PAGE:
Storing Pulumi State in Azure

If you’re not familiar with the infrastructure as code tool Pulumi, I recommend you read my introduction article here first.

Pulumi, just like Terraform, utilises a state file for tracking what resources have been deployed. This state file allows it to know what has been deployed and so to do the work to compare current and expected state at deploy time. This state file needs to live somewhere, and it needs to be somewhere secure and accessible to all who are doing deployments. Pulumi’s state is a little more complicated than Terraform as it has the functionality to encrypt data in your state file, so not only do you need to store the state file, you need to securely store the encryption keys.

The default setup for this with Pulumi is to use their cloud service, which removes all the complexity from this and lets you focus on doing your deployments. This is great, however what if you are in a situation where you don’t want to, or can’t, use their cloud service? Pulumi does offer the ability to use alternative backends, in particular, you can use cloud storage on Azure, AWS and GCP. However, the documentation on how to set this up on the client-side is a bit limited in my view, and it took me a while to get things set up. So for anyone attempting this in the future, this article will explain how to do this.

There are two steps to set up state management:

  1. Configure the client to store your state file in Azure Blob Storage
  2. Configure the client to use Azure Key Vault as the encryption provider for your state file

Configure Azure Blob Storage

The first thing you are going to need is a storage account and a container in that storage account for storing the state. Unfortunately, currently, Pulumi does not support using Azure credentials to authenticate to the storage account so you will need to get either the storage account key or a SaS token. I would recommend using a SaS token as this can be scoped to the specific container and given a limited expiry date.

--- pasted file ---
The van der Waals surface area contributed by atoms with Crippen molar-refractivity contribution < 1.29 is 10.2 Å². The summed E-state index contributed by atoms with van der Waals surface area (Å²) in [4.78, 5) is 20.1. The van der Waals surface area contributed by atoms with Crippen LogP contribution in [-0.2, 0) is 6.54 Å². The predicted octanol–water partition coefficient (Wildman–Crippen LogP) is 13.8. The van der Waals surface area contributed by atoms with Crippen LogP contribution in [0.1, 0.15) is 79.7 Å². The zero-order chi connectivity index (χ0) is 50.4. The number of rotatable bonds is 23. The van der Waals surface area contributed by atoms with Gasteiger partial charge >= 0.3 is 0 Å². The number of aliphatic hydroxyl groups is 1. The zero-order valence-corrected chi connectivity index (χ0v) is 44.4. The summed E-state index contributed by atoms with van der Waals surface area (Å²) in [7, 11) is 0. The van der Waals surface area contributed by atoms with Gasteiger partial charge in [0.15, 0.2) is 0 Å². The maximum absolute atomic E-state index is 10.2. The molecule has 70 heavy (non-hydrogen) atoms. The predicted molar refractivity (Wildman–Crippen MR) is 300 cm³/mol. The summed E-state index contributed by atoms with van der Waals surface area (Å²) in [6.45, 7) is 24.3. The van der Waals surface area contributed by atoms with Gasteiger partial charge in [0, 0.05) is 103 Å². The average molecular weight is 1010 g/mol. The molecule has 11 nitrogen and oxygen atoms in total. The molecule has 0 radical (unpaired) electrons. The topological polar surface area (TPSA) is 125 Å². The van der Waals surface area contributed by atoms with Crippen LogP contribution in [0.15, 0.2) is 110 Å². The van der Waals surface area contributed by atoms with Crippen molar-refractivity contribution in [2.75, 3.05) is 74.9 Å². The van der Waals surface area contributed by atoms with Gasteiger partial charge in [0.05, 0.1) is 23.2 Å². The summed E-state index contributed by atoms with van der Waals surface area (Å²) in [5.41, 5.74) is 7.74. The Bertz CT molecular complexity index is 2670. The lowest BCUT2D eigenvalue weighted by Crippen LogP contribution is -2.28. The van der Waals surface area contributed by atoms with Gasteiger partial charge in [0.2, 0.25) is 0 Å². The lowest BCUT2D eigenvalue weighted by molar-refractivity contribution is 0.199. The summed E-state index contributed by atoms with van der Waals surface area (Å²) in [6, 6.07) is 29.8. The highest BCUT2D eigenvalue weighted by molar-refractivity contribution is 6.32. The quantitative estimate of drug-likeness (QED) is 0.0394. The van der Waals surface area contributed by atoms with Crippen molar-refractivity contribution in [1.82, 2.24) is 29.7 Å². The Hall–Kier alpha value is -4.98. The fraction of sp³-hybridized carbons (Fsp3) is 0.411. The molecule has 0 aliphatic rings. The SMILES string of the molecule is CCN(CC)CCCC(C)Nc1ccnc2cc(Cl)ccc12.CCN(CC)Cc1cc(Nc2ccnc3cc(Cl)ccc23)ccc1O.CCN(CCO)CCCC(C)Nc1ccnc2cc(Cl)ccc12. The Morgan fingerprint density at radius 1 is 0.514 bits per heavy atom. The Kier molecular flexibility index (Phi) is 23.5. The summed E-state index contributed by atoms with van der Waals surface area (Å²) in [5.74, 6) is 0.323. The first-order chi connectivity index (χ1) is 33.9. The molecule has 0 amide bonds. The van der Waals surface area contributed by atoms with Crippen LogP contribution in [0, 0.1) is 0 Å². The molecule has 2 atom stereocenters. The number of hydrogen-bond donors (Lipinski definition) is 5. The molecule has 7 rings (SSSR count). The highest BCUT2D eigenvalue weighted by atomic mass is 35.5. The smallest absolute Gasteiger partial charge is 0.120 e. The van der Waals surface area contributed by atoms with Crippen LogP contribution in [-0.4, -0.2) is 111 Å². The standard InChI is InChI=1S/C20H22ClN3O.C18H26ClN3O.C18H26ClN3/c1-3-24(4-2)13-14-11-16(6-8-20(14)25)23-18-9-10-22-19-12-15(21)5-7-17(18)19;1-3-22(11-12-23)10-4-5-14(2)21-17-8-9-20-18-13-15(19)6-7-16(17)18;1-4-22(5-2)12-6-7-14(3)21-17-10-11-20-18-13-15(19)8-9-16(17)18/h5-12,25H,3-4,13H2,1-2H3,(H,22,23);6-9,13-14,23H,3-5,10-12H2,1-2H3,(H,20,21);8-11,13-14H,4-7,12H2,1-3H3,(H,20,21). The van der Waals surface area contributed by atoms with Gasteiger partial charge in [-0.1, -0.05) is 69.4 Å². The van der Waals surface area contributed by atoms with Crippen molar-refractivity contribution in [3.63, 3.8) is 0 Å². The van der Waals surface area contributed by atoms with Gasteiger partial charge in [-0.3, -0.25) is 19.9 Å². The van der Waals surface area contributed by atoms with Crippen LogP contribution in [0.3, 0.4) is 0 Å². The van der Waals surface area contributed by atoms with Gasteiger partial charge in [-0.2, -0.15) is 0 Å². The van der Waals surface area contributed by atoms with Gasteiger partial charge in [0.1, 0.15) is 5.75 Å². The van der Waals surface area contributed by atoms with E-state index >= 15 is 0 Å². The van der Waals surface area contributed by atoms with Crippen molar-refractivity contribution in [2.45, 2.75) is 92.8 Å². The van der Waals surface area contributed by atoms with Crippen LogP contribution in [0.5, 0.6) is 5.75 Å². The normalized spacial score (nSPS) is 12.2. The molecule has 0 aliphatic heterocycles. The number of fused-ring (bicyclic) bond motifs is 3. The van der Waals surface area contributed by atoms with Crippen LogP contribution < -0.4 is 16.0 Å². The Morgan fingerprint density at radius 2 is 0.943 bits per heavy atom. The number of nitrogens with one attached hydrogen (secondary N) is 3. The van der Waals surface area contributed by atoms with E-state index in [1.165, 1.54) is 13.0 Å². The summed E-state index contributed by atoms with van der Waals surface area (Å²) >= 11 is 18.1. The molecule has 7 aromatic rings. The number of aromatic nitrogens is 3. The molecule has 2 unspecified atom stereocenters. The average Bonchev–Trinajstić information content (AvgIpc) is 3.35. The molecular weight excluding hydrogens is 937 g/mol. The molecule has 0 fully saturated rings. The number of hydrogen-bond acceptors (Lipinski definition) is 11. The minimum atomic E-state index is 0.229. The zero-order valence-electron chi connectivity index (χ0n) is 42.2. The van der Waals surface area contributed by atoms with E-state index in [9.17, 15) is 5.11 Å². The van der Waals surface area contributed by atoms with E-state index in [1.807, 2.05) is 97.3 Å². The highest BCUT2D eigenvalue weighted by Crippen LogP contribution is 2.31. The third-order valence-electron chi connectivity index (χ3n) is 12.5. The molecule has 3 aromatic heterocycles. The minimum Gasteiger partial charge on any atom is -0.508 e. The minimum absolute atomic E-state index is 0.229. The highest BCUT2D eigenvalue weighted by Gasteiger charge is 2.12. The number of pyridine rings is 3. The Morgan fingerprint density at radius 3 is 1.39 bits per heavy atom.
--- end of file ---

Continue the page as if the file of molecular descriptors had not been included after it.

Once we have a key, we need to set two environment variables in the terminal where we will run the Pulumi commands:

  • AZURE_STORAGE_ACCOUNT - this should be the name of the storage account
  • AZURE_STORAGE_SAS_TOKEN or AZURE_STORAGE_KEY - pick the correct one depending on which key you are using, this should hold the key


$env:AZURE_STORAGE_SAS_TOKEN="<long SaS token key>"



Once the environment variables are set, you need to run the following command to connect Pulumi to the storage account and container for the state:

pulumi login --cloud-url azblob://<containerName>

is the name of the storage container you created in the storage account, just the name of the container, not the storage account name.


You are now set up to use Azure Blob storage for the state. When you run the pulumi stack init <stackname> you should see a new file created in the storage account for that stack.

Configuring Key Vault

We are now using Blob storage for storing our state, but the encryption key is still held locally. We also want to switch to using Key Vault for storing this key.

First thing, we need to create a new Key Vault using whatever method you like. Once this Key Vault is created, you need to make sure that user doing the deployment (real user or service principal) has an access policy set up to allow them access. In particular, they need access to get Keys, as well as the Decrypt and Encrypt rights. Note that these two rights are not granted by default, even if you are the owner of the Key Vault. If you find that you get errors about not being able to decrypt, check this permission.


Next, we need to create a key in Key Vault. Go to the Keys section and click Generate/Import. You can have Key vault generate this key for you.


Once the key has been created click on the current version and get the key identifier URL, make a note of this.


If we try and configure Pulumi to use this Key now, you will find that it waits indefinitely. To fix this, we need to set the AZURE_KEYVAULT_AUTH_VIA_CLI environment variable to true.





Now we are ready to create our stack, with encryption set to use Key Vault. Get the key URL you noted down earlier and drop the https and replace it with azurekeyvault://. Use this in the stack init command like this:

pulumi stack init --secrets-provider="azurekeyvault://"

stack init

You are now ready to work with Pulumi, with your state and encryption keys in Azure.